Effectively, I encountered these qualities and values everywhere I went at this school.  Arriving on my very first day, I was greeted by the Principal at the door.  She took the time to take me down to the classroom where I would be working the next day.  She warmly introduced me to the teacher I would soon be team teaching with.

Essentially, there was always a very positive, strong, nurturing, and caring community atmosphere at this school.  Subtly, too, this created great modeling for the children.

Over time, I realized I had arrived at a very special place.  Many schools spout policies of inclusion and mutual respect, but this can be difficult to achieve.  I would have to say that this school actually lived these policies, and I am so grateful that I was able to finally experience this, after 25 years of teaching.

Bullying can be prevented, when everyone involved is focused on everything that is bullying’s exact opposite; inclusion, nurturing and respect.

Article 3, In Two Weeks

In my next article, I discuss the Ministry of Education’s new program, E.R.A.S.E. Bullying (Expect Respect and A Safe Education.)  I also discuss the “No” answer to the question, “Did Anti-Bullying Week stop Bullying at this school?”  Despite the many Anti-Bullying successes at this marvelous school, I found that some bullying still occurred.  In Article #3, I will share many personal classroom management strategies that I believe contribute significantly to eliminating bullying.

Anti-Bullying Programs In Schools: A 25 Year Teacher’s Perspective, Part 1.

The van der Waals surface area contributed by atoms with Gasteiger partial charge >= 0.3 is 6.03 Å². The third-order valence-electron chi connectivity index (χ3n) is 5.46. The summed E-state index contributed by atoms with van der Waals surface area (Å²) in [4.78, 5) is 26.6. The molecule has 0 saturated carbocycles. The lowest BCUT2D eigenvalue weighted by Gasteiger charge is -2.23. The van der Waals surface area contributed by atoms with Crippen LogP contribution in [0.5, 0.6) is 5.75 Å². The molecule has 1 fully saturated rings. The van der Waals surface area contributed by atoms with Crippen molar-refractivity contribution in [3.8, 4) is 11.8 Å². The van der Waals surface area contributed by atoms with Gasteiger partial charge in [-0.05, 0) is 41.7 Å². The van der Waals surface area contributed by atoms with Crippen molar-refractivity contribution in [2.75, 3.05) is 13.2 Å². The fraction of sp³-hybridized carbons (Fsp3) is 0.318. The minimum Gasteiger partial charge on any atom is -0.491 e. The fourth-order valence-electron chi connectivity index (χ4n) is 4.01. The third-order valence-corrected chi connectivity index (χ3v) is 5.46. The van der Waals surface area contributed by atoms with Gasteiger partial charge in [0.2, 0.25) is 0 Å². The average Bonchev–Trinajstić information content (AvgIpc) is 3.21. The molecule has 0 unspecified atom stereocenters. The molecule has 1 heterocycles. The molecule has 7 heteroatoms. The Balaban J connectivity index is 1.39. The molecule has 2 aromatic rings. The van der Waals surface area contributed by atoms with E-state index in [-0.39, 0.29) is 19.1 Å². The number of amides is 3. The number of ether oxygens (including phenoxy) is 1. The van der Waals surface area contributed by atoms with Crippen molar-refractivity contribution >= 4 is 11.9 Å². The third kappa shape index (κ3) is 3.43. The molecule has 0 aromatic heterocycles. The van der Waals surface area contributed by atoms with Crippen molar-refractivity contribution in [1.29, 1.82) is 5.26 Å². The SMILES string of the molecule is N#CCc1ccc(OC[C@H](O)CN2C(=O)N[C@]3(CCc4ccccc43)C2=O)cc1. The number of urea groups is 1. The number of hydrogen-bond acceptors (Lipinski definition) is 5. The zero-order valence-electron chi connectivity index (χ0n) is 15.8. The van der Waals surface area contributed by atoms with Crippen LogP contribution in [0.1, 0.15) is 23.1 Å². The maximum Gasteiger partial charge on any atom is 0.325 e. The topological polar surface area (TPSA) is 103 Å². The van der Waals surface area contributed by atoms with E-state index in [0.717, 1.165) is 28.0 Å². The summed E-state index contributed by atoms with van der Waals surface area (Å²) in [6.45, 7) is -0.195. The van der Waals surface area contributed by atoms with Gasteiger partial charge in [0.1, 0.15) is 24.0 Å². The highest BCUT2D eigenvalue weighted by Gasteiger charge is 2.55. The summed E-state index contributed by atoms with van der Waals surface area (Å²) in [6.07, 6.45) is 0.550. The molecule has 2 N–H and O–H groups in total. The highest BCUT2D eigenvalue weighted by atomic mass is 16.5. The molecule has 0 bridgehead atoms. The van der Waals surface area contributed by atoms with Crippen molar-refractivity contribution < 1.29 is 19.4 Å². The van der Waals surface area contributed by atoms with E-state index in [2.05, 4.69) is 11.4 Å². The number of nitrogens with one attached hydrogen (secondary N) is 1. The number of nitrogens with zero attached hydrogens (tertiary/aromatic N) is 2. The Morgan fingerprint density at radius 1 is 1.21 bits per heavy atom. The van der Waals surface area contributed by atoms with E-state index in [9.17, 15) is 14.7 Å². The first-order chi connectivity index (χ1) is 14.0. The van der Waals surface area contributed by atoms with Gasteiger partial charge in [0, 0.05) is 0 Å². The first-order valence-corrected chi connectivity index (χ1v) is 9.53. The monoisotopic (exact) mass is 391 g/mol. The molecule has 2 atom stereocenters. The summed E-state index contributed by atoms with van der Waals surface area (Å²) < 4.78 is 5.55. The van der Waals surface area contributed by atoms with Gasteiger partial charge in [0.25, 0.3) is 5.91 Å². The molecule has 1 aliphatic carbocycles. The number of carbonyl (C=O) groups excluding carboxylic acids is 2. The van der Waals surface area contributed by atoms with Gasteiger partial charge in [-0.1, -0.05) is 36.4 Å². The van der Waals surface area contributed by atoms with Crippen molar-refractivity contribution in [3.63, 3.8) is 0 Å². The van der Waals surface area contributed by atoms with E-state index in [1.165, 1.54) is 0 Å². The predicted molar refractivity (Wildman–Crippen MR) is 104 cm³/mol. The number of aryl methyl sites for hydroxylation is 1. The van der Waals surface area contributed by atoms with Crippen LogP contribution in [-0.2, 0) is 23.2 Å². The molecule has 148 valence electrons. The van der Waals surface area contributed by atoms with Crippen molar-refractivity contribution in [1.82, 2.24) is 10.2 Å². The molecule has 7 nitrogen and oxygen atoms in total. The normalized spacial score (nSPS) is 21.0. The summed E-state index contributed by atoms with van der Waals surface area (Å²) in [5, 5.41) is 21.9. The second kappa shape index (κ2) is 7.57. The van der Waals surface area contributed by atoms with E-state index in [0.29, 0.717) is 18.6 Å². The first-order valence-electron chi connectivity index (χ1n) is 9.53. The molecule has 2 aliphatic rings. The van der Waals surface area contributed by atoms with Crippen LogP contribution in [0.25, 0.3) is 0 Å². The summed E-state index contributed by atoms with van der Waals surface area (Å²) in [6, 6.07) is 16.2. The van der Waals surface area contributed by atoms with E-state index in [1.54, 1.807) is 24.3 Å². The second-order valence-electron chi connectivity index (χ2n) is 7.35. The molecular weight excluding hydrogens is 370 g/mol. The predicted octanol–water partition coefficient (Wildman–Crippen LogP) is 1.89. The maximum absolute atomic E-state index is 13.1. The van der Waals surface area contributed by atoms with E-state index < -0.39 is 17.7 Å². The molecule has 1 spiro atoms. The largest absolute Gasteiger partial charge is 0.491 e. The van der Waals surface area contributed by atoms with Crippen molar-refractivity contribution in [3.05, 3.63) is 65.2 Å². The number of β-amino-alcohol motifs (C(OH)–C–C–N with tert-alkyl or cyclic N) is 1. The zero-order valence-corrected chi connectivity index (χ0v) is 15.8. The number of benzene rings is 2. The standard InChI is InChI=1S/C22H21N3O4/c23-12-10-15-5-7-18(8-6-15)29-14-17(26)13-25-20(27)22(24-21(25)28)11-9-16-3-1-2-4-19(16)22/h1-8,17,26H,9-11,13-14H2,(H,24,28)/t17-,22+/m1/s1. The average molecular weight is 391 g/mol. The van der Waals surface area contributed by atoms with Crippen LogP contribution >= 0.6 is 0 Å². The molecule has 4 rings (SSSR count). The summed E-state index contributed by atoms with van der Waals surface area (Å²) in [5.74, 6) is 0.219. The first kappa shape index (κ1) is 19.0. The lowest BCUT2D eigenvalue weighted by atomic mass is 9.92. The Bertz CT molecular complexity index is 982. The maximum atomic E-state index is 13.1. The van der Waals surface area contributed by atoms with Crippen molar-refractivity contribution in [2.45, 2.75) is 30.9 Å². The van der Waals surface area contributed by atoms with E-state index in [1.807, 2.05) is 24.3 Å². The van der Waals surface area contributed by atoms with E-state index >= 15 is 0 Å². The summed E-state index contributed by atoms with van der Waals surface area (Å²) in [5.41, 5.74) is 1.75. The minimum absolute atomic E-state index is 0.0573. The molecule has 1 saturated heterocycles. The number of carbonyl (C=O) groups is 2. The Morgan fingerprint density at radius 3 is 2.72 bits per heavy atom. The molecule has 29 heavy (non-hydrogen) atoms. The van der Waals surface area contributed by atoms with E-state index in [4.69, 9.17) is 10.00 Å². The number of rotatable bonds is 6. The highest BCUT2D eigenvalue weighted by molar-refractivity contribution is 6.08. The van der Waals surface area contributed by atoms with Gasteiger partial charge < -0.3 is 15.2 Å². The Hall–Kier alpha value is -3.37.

A Four-Part Article About Solutions To Bullying,

By Marnie Hancock, B.Ed, Author, Teacher, Consultant

A Personal Note From The Author:

As many of you know, I recently returned to teaching part-time in the Public Education System.  What you may not know, however, is that within this system I have had a long history with Anti-Bullying Programs.  In a way, my interest in The List, aka Reality Dynamics, is due in part to this interest.  Essentially, the List is all about personal empowerment and safety, which is the direct opposite of what people experience in Bullying scenarios.  My recent return to teaching was so inspiring, largely because of the great progress in Anti-Bullying Programs that I experienced at the stellar school where I was teaching.  So often successes in the Public Education System go uncelebrated, and so my goal is to do just that.  Too, my goal is also to assist with the problems of cyber bullying and the resultant teen suicides.  Only very briefly do I touch on The List Program, although I believe that The List process would be a valuable addition to any Anti-Bullying Program.  Read on, and I hope you enjoy this unique and experienced window into the evolution of Anti-Bullying Programs in the Public Education System today.

Because of the extensive content and depth of this subject, I have divided this article into four parts.  I hope you enjoy reading this article, as I share further aspects of this topic with you over the next several months.

Part 1.  Anti-Bullying Programs Today & Yesterday: Emotional & Cyber Bullying & Teen Suicide